this has been a victorious week for me my friends. In the light of one decision that has set me free so many other little moments of sweet revelation have followed. I received so much affirmation from you and others in my life and it has been utterly thrilling. God did not have to add other hearts to mine, as I was confident and happy in my decision to delete the thesis, but He did anyway. As always with God, He overwhelms my soul.
I've been buried in James Joyce this week and if you are aware of my academic history you know how happy that has made me. I first encountered the illustrious Mr. Joyce in HS where I attempted to read Portrait of an Artist as a Young Man - it is one of two books I didn't finish in HS (I've added many more to that since but I'm trying to stress how great my hatred was). I hated him.
In 2007 I decided to take a study abroad course in Dublin, Ireland. The course was a seminar in James Joyce. I didn't care anymore, I wanted to go to Ireland and that was my ticket. While there is a very special Dublin story that I could share here I will wait and save it for it's anniversary date in June - this post is for Joyce.
In Dublin my classmates and I read Joyce's collection of short stories called Dubliners in the first week and in the subsequent two weeks we tackled Joyce's epic and monstrous Ulysses. The 700+ page book takes place in one day and each event happens on a specific and actual street or place in Dublin. I ate the same sandwich Leopold Bloom ate at the Davy Burns pub and walked the shores of Sandy Mount where Stephen Dedalus pondered "ineluctable modality." I have read a lot of books, mostly classic titles and I am proud of my reading list, my crowning achievement thus far is having read Ulysses. This book is not for the faint of heart, the casual or naive reader. You should probably be 24 before you read this book and even then, this is not an add to go read it. However, if you are an English major (and I suspect that many of you dear readers are) then this book is a must for you, it just might change your life. I didn't realize the impression the book, the place and the experience had made upon me until months or maybe a year after I got home. I had carried that book with me everywhere for three solid weeks and even after that I continued to carry it, we were dear friends, my companion in my first great journey.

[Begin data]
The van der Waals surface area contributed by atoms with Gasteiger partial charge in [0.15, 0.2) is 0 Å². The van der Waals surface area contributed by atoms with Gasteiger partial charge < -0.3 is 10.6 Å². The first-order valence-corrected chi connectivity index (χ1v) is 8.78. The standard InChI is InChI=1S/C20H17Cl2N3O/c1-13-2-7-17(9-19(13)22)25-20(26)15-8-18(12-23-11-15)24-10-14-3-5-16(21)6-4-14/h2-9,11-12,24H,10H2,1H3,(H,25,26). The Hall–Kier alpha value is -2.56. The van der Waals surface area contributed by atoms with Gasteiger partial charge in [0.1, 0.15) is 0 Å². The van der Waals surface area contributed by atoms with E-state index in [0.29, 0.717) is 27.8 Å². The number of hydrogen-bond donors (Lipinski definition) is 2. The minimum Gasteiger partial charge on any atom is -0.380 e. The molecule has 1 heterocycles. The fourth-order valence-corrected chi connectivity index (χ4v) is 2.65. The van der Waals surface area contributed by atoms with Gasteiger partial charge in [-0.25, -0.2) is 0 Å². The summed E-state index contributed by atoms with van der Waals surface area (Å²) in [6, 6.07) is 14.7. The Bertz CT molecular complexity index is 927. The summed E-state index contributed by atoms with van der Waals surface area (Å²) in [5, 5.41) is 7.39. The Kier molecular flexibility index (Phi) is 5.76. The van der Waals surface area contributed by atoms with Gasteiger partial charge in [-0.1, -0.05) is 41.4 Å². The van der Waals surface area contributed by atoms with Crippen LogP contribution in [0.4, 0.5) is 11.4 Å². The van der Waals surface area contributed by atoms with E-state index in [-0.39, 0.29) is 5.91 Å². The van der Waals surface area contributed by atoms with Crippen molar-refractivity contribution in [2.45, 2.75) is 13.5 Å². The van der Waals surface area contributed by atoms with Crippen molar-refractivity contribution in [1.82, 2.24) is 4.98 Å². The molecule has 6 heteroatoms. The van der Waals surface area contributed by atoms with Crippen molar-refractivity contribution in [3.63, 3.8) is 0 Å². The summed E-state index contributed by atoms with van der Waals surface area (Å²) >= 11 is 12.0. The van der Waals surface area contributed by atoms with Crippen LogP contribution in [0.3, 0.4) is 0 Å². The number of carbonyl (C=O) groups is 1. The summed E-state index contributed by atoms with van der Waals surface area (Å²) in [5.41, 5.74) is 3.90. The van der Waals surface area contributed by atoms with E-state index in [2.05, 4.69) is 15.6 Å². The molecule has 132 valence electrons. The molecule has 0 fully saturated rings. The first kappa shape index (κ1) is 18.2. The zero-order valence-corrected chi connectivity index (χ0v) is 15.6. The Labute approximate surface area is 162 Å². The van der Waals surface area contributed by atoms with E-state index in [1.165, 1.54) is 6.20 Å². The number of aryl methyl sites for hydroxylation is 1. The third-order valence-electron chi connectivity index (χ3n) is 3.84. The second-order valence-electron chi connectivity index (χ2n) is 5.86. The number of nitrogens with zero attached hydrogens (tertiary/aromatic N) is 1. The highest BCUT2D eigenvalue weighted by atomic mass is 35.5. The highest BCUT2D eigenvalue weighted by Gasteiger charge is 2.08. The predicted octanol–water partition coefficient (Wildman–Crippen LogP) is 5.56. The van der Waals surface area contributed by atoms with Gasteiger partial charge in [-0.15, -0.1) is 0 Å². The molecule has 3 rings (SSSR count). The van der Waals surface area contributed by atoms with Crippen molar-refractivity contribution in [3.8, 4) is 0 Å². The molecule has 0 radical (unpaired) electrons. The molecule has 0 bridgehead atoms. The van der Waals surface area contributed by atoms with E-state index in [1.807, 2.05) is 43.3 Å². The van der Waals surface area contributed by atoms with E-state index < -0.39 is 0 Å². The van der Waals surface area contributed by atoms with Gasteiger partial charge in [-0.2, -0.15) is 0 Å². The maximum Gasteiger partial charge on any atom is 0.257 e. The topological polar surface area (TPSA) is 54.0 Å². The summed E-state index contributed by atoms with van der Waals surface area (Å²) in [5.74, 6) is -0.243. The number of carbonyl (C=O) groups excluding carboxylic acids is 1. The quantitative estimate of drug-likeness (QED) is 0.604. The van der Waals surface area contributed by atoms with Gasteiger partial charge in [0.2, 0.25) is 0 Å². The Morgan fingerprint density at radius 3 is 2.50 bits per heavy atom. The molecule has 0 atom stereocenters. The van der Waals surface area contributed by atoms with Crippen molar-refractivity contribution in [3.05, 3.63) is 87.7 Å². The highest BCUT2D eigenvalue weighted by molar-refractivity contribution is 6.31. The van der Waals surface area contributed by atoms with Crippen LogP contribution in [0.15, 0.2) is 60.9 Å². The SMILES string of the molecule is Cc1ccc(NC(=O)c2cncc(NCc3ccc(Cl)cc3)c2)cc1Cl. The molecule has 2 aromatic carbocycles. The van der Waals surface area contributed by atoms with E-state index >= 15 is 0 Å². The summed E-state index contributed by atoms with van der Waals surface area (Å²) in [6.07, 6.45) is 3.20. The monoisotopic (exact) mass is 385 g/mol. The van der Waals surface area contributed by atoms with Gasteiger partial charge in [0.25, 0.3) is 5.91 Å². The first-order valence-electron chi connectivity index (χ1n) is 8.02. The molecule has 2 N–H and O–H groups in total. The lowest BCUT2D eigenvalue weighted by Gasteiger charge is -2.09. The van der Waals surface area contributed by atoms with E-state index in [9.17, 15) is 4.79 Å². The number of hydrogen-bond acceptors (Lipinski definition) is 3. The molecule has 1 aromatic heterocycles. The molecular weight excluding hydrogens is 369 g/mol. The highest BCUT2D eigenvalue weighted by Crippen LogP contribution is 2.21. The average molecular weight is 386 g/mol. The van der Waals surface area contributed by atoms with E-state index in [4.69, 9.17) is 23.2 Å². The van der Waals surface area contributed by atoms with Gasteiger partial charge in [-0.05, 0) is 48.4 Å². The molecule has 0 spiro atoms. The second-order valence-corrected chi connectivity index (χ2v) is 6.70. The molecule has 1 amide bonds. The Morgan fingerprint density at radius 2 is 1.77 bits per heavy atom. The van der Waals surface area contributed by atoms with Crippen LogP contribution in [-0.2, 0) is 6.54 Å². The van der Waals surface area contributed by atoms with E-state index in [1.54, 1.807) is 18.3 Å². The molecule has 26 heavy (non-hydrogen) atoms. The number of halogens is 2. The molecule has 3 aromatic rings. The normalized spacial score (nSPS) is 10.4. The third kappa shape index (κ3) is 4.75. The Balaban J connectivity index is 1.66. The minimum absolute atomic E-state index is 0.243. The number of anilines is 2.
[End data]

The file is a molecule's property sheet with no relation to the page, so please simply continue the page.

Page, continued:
I got to re-read another story of Joyce's this semester, a short and lovely little story called "Araby," the name captivates me, I'd name my daughter that if I could, but I will probably have to give it to a second or third basset hound as the first one will obviously be "Ulysses." Anyway, this story I can recommend to you, snatch it somewhere, take 25 minutes to dig in and read it, fall into it, fall in love with it and then sit up and clap yourself on the back, you have read and survived James Joyce.
Besides just wanting to talk about Joyce, I decided it was probably time to explain that "shellcocoacoloured" is a Joycean creation from one of the first chapters in the book. The phrase, like "Araby" caught me. It is simple, beautiful, with familiar words re-fashioned into a phrase that holds it's own meaning for each reader. I selected it because I find myself and most people feel that way about themselves. We are each made up of pieces of so many different words that we can hardly ever use just one. Joyce doesn't want to, doesn't have to because he's Joyce, so he writes "shellcocoacoloured" and prints a moment of the sublime onto a page.
I suppose in my own way that is what I have set out to do. I don't quite know what I am yet or what this will become, but being "shellcocoacoloured" is a sweet, and enchanting place to start.